June Pointer's Grammy-winning career began, literally, with a "Fairytale." Its ending was another story.
The singer, whose years of drug abuse prompted her expulsion from the family business that is the Pointer Sisters, died Tuesday at a Los Angeles hospital, the group's official Website said. The cause of death was cancer.
Pointer, the youngest of the performing siblings, and a key spark to their hits such as "I'm So Excited," "Neutron Dance," and "Jump (For My Love)," was 52.
According to a family statement, Pointer died "in the arms of her sisters, Ruth and Anita, and [with] her brothers, Aaron and Fritz, by her side."
Another sister, Bonnie, was said to have been with the ailing June "in spirit."
Last year, June Pointer was ordered to rehab after pleading guilty to crack cocaine possession. The felony charge stemmed from a 2004 arrest at Bonnie Pointer's Hollywood apartment.
"This isn't a Billie Holiday story," June Pointer told People in 2000 on the eve of a previous rehab stint for crack cocaine addiction. "I want a good ending."
In the beginning, June, Bonnie, Ruth and Anita Pointer were founding partners in an act that became one of the most successful musical groups of the 1970s and 1980s.
First a quartet, then a trio, the Pointer Sisters, an outgrowth of a duo started by June and Bonnie (who left to go solo in 1977), collected three Grammys, five gold albums and two multi-platinum albums in their first 20 years. Even more impressive was the range of their catalog; their songs covered pop, jazz, R&B, country--even Bruce Springsteen (a 1978 cover of his song, "Fire").
"The Pointer Sisters have always faced a crisis in their identity," the Washington Post observed in 1979. "They have dabbled in so many musical streams that, while everybody likes them, nobody knows exactly what to do with them."
Actually, fans had a pretty good idea what to do with them--they bought their music, starting with 1973's self-titled album, The Pointer Sisters. The collection spawned their first hit, "Yes We Can, Can." Other early successes included: "You Gotta Believe," and "Fairytale," a serious steel-guitar lament that earned the sisters from Oakland, California, a 1974 Grammy for Best Country Vocal Performance by a Duo or Group.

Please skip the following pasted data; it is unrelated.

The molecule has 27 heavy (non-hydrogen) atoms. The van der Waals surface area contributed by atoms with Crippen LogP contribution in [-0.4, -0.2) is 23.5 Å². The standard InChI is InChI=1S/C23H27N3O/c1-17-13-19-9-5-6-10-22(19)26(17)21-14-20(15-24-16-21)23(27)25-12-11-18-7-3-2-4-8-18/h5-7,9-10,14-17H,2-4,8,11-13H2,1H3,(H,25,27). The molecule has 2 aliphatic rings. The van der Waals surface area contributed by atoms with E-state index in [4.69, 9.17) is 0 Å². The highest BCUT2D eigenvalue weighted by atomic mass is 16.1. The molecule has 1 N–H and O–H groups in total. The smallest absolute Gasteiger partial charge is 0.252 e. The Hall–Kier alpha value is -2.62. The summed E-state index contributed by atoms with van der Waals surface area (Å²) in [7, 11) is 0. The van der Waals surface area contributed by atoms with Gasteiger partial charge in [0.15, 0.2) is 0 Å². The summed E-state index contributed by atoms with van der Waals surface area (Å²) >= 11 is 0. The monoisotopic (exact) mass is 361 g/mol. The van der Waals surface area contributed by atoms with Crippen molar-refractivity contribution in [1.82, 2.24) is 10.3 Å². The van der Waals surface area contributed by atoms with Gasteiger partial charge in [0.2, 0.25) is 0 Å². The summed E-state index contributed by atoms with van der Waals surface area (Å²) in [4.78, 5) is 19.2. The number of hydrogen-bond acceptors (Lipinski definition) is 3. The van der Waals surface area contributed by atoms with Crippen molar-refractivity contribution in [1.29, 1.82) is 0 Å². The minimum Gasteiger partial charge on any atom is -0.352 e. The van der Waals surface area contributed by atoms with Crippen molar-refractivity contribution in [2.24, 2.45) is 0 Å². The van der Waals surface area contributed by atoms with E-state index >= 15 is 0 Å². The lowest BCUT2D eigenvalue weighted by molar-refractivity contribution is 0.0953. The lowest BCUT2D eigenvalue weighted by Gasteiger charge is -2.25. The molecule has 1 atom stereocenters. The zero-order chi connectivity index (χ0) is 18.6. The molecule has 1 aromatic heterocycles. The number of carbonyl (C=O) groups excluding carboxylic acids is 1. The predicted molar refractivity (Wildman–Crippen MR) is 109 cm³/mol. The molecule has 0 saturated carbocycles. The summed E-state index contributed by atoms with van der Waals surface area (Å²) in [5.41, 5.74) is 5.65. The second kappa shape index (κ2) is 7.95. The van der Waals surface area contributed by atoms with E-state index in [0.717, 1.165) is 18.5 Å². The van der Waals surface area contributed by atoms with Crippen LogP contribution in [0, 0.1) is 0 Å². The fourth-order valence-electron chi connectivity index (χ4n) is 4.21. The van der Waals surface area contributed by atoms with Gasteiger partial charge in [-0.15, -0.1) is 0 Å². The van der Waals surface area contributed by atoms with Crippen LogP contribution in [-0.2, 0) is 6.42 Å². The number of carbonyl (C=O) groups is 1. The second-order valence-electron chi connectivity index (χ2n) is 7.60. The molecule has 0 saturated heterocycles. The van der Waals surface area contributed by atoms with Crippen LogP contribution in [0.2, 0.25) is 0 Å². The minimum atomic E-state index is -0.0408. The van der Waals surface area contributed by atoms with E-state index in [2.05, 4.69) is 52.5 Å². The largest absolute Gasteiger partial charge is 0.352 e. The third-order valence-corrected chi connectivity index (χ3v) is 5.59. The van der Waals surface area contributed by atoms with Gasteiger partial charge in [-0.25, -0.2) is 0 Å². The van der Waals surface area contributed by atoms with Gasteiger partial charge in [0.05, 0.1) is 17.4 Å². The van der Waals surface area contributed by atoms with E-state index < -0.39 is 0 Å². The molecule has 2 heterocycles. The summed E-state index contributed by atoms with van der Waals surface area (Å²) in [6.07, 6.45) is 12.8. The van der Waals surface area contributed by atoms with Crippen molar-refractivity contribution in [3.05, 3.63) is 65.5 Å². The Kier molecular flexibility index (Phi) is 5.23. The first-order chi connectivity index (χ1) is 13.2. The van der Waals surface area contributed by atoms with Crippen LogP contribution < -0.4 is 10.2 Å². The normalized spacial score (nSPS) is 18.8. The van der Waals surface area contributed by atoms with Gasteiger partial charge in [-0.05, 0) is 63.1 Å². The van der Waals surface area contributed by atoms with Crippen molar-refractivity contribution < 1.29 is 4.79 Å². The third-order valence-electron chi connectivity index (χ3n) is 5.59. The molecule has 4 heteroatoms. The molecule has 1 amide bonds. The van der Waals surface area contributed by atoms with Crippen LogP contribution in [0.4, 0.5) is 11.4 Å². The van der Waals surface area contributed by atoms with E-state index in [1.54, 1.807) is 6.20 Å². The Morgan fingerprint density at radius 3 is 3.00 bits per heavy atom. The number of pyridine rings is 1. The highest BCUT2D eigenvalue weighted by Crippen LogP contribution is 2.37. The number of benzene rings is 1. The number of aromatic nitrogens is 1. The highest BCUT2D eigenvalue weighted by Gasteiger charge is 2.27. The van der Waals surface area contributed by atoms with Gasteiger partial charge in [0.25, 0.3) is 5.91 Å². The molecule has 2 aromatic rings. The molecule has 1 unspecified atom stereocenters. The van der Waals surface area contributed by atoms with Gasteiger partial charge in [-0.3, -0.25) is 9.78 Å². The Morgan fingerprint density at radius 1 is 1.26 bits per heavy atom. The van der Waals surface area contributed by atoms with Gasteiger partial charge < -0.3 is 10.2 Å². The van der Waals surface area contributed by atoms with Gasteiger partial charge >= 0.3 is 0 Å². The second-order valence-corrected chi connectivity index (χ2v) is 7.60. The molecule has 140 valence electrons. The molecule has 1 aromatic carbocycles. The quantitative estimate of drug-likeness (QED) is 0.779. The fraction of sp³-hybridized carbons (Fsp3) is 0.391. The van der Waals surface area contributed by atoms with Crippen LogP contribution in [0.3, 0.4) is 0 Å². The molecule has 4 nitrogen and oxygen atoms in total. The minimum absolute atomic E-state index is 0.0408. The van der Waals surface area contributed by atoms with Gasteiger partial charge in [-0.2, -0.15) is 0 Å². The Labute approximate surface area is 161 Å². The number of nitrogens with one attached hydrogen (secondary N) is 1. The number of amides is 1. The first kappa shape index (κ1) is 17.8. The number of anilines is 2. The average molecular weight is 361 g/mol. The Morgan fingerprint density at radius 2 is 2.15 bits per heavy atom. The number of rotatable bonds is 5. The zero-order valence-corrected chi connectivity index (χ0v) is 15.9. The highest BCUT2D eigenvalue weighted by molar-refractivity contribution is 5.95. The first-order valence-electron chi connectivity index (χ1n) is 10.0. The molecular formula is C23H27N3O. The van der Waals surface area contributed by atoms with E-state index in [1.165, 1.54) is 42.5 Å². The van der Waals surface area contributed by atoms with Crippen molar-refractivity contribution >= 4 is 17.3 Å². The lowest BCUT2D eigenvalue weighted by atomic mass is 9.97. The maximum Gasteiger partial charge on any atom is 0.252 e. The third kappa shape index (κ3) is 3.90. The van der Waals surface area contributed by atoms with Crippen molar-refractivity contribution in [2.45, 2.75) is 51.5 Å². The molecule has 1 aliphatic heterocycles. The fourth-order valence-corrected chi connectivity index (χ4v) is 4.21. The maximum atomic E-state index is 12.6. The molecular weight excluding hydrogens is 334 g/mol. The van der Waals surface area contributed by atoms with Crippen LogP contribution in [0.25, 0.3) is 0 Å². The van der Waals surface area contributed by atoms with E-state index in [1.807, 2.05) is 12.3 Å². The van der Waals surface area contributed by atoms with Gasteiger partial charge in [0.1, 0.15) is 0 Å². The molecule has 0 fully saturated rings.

The versatile Pointers, who arrived on the scene dressed as if they'd stepped out the 1940s, achieved their greatest success as pop/dance divas. Their 1983 album, Break Out, made them first-generation MTV stars, scored them two Grammys and put them on the charts with "Jump (For My Love)," "Automatic" and "I'm So Excited." Another Break Out hit, "Neutron Dance," helped set the 1984 Eddie Murphy comedy, Beverly Hills Cop, in motion. And when "We Are the World" united music's biggest stars in 1985 for an all-star jam, the Pointer Sisters were on the invite list.
With the Pointer Sisters breaking out, June Pointer branched out with two solo albums, a 1985 Playboy pose and a 1987 helping hand to Bruce Willis--she dueted with the then-Moonlighting star on his singing debut (and swan song), The Return of Bruno.
In an 1987 Willis concert review, the New York Times likened a Pointer vocal on "Respect Yourself" to gospel great Mavis Staples, and said she helped reveal the show's ostensive star "as a poseur."
If success was a constant for Pointer, so were drugs. In her mid-40s, she told People they'd been with her "almost every day since I was 13." She used marijuana, cocaine and prescription pills before discovering the "fast, cheap high" of crack cocaine in the late 1990s.
While the Pointer Sisters' chart-topping days were behind them in the 1990s, their touring dates were not. By 2000, sisters Anita and Ruth moved to expel long-troubled June from the group. Three years later, Ruth's daughter, Issa, was called on to round out the trio. Said the group's official Website, tactfully: "June is no longer a member of the Pointer Sisters. She is pursuing a solo career."
Born Nov. 30, 1953, in Oakland, June Pointer married once and divorced. She had no children.